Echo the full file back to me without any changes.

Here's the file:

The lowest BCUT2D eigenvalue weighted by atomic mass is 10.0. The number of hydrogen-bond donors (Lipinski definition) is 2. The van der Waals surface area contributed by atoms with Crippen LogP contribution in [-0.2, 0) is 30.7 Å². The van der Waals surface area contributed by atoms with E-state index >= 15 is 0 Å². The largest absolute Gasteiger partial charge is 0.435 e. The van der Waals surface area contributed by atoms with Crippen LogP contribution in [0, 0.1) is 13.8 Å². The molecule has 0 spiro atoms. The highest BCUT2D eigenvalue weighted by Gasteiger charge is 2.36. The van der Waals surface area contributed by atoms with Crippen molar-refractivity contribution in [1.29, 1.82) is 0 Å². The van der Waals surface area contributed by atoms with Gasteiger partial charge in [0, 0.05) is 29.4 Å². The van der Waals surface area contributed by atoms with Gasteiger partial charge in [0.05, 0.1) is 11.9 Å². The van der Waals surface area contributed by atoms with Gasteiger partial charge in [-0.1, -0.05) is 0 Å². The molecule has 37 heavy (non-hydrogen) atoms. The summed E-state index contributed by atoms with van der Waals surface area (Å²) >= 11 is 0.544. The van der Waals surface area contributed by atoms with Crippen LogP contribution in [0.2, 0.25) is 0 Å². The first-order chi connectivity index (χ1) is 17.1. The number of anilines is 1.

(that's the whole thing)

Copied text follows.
The lowest BCUT2D eigenvalue weighted by atomic mass is 10.0. The number of hydrogen-bond donors (Lipinski definition) is 2. The van der Waals surface area contributed by atoms with Crippen LogP contribution in [-0.2, 0) is 30.7 Å². The van der Waals surface area contributed by atoms with E-state index >= 15 is 0 Å². The largest absolute Gasteiger partial charge is 0.435 e. The van der Waals surface area contributed by atoms with Crippen LogP contribution in [0, 0.1) is 13.8 Å². The molecule has 0 spiro atoms. The highest BCUT2D eigenvalue weighted by Gasteiger charge is 2.36. The van der Waals surface area contributed by atoms with Crippen molar-refractivity contribution in [1.29, 1.82) is 0 Å². The van der Waals surface area contributed by atoms with Gasteiger partial charge in [0, 0.05) is 29.4 Å². The van der Waals surface area contributed by atoms with Gasteiger partial charge in [0.05, 0.1) is 11.9 Å². The van der Waals surface area contributed by atoms with Gasteiger partial charge in [-0.1, -0.05) is 0 Å². The molecule has 37 heavy (non-hydrogen) atoms. The summed E-state index contributed by atoms with van der Waals surface area (Å²) >= 11 is 0.544. The van der Waals surface area contributed by atoms with Crippen LogP contribution in [0.2, 0.25) is 0 Å². The first-order chi connectivity index (χ1) is 17.1. The number of anilines is 1.